Thursday, October 27, 2022


I probably have the timeline scrambled. As usual. Everything turns into part of a collage eventually—the great cosmic recycling bin of existence . . .

Anyway, I’ve been without a printer/scanner since about the time Covid grabbed the world by the throat. Who knows? Maybe the virus killed the chingadera. You can never be sure about these things.

This had me and my wife following my dictum about how when the going gets tough, the tough get creative, learning that taping a strip of paper to a contract on a computer screen and emailing a JPEG of it does the legal hoodoo just as well an actual scrawl on a sheet of dead tree.

(I’m wondering if technology will soon make the written signature obsolete, but I digress.)

About that time, Emily (my wife for those of you who have better things to do than to memorize the details of my life) rushed out of the garage with an overstuffed, tattered manila envelope. It was full of a bunch of pieces of cardboard with pieces of paper glued to them. Collages.


They were something I did back in the late Seventies/early Eighties. This was a rough time for me. I was struggling to hack out a niche for myself in a world that didn’t seem to have a place for me.  I had an unhealthy and unnatural compulsion to create.

These mishmoshes of surrealism and sci-fi were inspired by the collages of Max Ernst and by the fact that I had a lot of old magazines moldering under my bed. Playboy, Life, Science Digest, and others whose names I can’t remember.

I had a lot of fun making them, and they were seen by practically nobody. I had no outlet for them. I put some in my portfolio, and people were disturbed by them.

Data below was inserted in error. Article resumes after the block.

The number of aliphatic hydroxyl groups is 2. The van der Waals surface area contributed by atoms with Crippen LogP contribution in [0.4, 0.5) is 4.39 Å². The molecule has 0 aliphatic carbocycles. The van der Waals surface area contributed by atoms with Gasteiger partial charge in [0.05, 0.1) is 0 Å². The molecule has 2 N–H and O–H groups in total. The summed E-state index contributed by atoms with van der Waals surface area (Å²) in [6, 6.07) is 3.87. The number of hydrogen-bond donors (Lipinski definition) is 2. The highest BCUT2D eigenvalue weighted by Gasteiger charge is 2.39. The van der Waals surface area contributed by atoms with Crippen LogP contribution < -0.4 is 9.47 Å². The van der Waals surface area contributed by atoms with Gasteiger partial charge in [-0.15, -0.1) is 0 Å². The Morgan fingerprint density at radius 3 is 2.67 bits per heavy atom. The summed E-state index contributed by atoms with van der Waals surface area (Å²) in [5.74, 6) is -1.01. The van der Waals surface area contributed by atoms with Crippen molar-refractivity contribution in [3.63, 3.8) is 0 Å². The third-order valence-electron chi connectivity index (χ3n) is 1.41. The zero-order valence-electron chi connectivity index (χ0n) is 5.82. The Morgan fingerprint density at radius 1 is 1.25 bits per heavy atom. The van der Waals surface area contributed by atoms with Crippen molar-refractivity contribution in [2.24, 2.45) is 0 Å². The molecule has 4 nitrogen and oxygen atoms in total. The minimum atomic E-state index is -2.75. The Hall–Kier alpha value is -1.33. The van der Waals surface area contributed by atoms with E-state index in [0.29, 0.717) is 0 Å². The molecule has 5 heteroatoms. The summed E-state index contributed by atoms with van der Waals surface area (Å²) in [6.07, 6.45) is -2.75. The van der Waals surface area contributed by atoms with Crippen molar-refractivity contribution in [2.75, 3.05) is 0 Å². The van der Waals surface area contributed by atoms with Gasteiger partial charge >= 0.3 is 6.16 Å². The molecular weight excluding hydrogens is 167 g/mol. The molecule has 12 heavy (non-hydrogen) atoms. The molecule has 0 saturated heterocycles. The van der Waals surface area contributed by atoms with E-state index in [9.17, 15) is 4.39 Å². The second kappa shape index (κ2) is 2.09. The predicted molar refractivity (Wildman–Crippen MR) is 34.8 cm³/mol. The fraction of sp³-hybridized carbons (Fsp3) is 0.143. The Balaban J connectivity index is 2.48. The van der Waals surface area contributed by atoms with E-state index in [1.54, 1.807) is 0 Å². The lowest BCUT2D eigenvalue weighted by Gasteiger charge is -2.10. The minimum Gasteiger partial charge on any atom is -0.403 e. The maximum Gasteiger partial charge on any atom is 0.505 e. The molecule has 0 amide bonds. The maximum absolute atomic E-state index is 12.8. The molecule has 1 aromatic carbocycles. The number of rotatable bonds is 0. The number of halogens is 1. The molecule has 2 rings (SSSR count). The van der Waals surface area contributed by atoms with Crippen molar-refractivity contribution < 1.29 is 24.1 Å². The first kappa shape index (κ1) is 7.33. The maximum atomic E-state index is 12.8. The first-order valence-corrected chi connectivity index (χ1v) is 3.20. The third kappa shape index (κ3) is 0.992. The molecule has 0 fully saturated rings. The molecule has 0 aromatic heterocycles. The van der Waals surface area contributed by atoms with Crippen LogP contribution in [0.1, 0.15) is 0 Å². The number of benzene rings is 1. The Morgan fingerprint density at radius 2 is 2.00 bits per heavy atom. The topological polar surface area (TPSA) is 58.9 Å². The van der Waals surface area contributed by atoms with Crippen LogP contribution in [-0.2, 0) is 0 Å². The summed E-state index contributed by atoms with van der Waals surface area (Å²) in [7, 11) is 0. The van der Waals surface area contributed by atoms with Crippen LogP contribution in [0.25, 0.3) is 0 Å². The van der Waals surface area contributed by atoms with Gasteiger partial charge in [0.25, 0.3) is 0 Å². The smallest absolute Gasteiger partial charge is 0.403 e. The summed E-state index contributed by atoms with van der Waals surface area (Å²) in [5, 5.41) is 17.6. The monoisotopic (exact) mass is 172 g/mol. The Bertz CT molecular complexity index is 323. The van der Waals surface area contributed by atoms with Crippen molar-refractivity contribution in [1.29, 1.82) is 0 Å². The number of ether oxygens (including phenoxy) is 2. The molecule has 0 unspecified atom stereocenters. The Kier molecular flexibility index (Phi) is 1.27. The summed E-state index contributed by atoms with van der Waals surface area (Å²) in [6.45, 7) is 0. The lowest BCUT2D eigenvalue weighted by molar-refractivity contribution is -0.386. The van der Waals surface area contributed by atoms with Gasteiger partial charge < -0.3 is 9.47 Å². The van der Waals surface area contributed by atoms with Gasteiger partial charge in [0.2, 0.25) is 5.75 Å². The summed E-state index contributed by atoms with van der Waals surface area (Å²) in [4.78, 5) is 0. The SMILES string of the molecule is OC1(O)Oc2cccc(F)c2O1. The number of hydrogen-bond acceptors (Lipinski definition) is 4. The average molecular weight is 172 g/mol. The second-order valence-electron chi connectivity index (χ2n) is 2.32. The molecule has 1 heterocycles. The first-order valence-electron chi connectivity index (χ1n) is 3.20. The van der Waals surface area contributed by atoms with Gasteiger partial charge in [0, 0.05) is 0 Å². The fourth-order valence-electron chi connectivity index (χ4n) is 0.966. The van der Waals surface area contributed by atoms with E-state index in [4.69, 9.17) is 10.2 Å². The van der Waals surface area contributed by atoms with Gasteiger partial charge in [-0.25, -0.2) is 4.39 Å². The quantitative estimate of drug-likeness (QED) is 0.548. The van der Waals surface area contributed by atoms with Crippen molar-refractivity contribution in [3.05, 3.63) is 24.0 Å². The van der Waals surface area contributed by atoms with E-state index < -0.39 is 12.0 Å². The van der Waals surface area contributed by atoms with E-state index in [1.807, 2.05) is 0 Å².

Seeing them again makes me glad to once again have a printer/scanner. They are delicate and will probably fall apart. I also look forward to posting them online (thank Xochiquetzal for the interwebs). Maybe more people will be disturbed.

I can always use them for illustrations.

And maybe they’ll snag me some money.

Yeah, I’m a hopeless case.

The ones shown here are only a few. Watch out for more.

Friday, October 21, 2022



Chicanonautica reviews another dime novel by Luis Senarens, at La Bloga.

Dime novels preceeded pulp magazines and comic books:

It’s about an airship:

It’s got alligators--or are they crocodiles?

And building a railroad across Mexico:

Thursday, October 13, 2022


Once again, writers of the Latinoid continuum:

Contest submission is free and is open for any Native or Latina/o/x person from or residing in the USA (of American Indian, Chicano/Mexican American, Puerto Rican, Cuban American, Dominican American, Central American, or South American origin). 

Manuscripts must be unpublished, in English, Spanish, or Ingléspañol. Put “2022 Extra-Fiction Contest” in the email subject line. Email Word format (.docx) unpublished submissions with short bio in third person in separate Word attachment and author’s photo (label your name, not author photo) to somosenescrito@gmail.com. One submission per author, 6,000 word limit, contact us beforehand if the submission is over 6,000 words. Submission is free. 

Deadline is October 31, 2022.
Speculative-fiction stories published in Somos en escrito during the year are considered for the contest.

Judging the finalists is Ernest Hogan, godfather of Chicano Science-Fiction and author of Cortez on JupiterHigh Aztech, and Smoking Mirror Blues.

1st place: $100 and a copy of El Porvenir, ¡Ya!  Chicano Sci-fi Anthology.
2nd place: Copy of El Porvenir, ¡Ya!. 
3rd place: Copy of El Porvenir, ¡Ya!. 
Two Honorary Mentions.
All Finalists will have their stories published online in Somos en escrito Literary Magazine.

Friday, October 7, 2022


Chicanonautica takes on Gaston Leroux, over at La Bloga.

He wrote the novel, The Phantom of the Opera, among other things:

The phantom was also in movies:

And on Broadway:

Did you know that Leroux also wrote a novel about Incan human sacrifice?